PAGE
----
‘We Are Here Alone’: An Afghan Translator’s Plea for Help

‘We Are Here Alone’: An Afghan Translator’s Plea for Help

#Afghan #Translators #Plea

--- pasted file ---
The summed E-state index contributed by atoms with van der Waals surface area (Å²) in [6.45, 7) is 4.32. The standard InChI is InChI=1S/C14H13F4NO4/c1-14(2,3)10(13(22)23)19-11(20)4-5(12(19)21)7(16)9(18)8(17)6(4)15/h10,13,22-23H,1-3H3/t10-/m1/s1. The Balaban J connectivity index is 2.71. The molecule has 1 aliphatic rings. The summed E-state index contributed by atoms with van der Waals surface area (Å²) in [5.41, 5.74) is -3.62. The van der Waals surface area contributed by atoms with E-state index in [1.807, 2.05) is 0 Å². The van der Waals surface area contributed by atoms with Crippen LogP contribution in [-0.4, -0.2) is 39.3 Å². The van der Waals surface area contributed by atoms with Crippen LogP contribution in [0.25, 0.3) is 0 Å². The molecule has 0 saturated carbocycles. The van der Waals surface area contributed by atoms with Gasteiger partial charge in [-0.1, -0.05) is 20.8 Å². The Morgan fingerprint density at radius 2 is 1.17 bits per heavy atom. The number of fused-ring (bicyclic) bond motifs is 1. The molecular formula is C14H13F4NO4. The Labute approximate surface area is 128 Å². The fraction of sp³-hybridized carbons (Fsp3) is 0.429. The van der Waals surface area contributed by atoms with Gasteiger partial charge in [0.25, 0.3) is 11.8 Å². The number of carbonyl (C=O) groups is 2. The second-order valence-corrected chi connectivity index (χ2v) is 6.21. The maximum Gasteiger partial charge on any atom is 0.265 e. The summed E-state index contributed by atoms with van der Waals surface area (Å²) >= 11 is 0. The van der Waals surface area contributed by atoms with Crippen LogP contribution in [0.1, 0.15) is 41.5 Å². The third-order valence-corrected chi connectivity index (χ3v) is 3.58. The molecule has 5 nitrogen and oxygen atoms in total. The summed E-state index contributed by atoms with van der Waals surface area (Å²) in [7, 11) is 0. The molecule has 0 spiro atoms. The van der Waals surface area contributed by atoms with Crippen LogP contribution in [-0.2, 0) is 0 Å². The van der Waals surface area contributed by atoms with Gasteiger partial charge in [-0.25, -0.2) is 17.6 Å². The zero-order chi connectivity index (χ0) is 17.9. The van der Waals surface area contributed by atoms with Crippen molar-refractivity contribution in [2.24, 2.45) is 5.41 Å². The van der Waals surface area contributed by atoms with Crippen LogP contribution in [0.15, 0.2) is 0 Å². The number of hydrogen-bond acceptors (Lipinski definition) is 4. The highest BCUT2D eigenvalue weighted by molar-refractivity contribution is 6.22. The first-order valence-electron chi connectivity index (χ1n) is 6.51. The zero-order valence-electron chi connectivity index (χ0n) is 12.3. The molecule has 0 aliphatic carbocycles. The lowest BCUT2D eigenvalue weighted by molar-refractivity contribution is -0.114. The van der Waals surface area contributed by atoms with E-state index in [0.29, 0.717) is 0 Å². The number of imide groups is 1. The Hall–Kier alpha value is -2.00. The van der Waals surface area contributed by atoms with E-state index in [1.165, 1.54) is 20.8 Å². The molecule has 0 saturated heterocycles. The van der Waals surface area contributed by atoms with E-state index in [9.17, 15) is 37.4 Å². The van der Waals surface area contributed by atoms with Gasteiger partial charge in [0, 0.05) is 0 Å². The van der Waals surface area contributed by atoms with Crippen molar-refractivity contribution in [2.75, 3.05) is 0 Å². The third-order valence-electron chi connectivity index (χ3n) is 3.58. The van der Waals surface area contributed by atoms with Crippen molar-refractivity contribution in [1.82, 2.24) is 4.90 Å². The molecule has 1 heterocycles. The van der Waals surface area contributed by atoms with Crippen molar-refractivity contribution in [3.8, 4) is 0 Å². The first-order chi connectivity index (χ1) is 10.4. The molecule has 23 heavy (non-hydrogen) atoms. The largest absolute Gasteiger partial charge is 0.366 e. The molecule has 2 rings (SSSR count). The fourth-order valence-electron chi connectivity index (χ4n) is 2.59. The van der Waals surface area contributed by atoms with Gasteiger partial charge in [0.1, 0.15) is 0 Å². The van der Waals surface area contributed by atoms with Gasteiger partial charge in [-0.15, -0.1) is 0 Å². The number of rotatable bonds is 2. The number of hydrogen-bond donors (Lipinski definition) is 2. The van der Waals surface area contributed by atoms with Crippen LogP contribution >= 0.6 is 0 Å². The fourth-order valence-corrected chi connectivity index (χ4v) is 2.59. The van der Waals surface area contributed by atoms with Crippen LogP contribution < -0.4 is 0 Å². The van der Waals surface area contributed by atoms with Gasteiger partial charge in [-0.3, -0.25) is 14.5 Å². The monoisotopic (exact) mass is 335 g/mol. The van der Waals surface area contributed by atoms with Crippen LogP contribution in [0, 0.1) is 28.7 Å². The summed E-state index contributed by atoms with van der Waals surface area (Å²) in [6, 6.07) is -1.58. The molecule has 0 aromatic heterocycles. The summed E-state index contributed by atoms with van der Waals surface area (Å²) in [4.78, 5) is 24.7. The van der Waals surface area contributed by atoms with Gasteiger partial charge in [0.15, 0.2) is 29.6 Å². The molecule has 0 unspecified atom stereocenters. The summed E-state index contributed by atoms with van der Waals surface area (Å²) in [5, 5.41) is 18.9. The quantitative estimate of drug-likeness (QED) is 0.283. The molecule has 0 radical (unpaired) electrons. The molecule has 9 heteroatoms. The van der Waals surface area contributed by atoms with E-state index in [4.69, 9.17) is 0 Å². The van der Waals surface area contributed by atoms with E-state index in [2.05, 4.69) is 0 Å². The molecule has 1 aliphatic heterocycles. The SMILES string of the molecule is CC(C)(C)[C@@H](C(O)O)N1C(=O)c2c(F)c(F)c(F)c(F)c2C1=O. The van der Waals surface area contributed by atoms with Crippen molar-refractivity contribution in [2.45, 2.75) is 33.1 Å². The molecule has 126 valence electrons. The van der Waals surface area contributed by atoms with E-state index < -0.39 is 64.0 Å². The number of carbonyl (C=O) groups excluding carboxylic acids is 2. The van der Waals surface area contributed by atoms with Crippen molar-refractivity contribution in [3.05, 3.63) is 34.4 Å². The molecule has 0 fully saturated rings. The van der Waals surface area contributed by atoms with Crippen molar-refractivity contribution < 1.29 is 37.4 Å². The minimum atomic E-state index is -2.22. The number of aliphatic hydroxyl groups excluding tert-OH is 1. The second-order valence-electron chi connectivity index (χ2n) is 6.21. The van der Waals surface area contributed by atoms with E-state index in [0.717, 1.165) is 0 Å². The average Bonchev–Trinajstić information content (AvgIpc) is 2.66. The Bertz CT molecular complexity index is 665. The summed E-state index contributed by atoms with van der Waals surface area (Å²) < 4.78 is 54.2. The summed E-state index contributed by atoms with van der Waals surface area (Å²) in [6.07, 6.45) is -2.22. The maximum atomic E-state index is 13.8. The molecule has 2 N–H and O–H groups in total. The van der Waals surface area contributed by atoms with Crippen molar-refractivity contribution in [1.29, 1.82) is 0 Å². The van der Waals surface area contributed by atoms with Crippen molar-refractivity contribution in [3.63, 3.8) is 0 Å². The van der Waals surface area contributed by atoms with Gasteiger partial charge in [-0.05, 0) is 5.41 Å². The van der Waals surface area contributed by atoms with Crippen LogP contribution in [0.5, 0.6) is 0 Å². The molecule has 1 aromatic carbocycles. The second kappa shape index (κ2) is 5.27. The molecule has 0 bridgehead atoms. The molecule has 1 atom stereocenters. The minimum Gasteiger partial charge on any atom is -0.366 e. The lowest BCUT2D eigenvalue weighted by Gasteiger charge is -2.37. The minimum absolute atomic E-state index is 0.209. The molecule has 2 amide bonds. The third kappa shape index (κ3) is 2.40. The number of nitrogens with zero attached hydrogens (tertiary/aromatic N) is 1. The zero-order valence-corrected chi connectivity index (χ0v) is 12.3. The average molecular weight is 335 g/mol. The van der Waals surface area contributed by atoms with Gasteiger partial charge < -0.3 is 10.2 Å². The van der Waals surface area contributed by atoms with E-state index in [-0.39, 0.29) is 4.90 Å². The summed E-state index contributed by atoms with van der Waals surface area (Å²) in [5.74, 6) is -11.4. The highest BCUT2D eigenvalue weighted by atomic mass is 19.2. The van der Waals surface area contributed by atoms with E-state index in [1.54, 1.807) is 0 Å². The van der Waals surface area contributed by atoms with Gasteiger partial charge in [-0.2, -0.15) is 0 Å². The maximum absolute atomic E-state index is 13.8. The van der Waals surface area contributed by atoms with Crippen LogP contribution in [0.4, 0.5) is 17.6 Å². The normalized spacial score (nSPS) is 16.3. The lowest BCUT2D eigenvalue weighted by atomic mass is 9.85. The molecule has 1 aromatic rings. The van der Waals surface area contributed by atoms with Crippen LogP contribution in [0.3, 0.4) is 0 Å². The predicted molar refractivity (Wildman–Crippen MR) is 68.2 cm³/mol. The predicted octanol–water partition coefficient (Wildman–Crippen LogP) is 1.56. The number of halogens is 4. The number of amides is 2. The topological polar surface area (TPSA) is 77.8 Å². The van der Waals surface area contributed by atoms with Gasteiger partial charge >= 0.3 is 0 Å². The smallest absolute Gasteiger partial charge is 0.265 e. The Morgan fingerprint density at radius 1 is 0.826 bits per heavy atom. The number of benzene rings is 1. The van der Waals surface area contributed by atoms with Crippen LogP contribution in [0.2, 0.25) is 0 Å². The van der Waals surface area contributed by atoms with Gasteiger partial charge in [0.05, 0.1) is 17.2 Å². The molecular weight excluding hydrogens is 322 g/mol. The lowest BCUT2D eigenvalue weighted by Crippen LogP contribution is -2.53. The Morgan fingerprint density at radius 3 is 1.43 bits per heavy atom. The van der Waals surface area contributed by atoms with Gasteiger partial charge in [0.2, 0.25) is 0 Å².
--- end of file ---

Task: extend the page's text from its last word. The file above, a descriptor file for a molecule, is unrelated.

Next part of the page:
Romal Noori worked for the United States military for almost a decade. Now as the U.S. officially wraps up its military mission in Afghanistan … “It’s time to end America’s longest war.” … tens of thousands of Afghan interpreters and contractors like Romal fear they will be targeted by the Taliban. “Last night, too much attacks on the base. The kids, they cried. I told them there is no Taliban. Nothing is going to happen to us — don’t worry.” We spoke to Romal over the course of a month as the U.S. military completes its final drawdown. We offered to protect his identity, but he chose to go on camera to draw attention to his case. “Hello” “Hi.” “Hi.” Emboldened by the withdrawal of U.S. troops, the Taliban has taken over large swaths of the country in the past few months. The impact has reached Bagram, home to the largest American military base in Afghanistan. For most of Romal’s life, American troops have been nearby. He started working for the military when he was a teenager. In the last few years, several hundred translators and their families have been killed, according to an advocacy group for Afghan allies called No One Left Behind. To acknowledge these risks, Congress created a program called the Special Immigrant Visa or S.I.V. Romal is one of more than 20,000 Afghans who have applied, but time is running out. “The S.I.V. program is in no way going to be a fast enough program to get Afghans to safety.” Jennifer Patota works with applicants like Romal at the International Refugee Assistance Project. She says that the S.I.V. program is plagued by a severe backlog, arbitrary denials and stringent requirements that are difficult to meet. “The most difficult step of the S.I.V. application process is the first step, which is the chief of mission approval process, also known as COM approval.” To get past this first stage, S.I.V. applicants are entirely dependent on American supervisors and companies for proof of their work. “It’s very possible that people spend years trying to locate their employers that have gone out of business or locate their U.S. citizen supervisors.” It took Romal several years to get the documents ready, and that means he’s just at the beginning of a 14-step process. “The American Legion demands that the United States government act now.” For several months, veteran groups, lawmakers and advocates have been asking the White House for an emergency evacuation to get S.I.V. applicants to safety. On July 21, the State Department announced the details of an evacuation plan called Operation Allies Refuge. Currently only those who have received COM approval will be relocated. We spoke to Romal after the news came out. For now, the vast majority of S.I.V. applicants including Romal are stuck in Afghanistan until their cases move forward. The State Department has acknowledged that the S.I.V. approval process is slow, but says applicants need to go through a thorough vetting process. Top U.S. military officials say after American troops leave, a complete Taliban takeover is possible.


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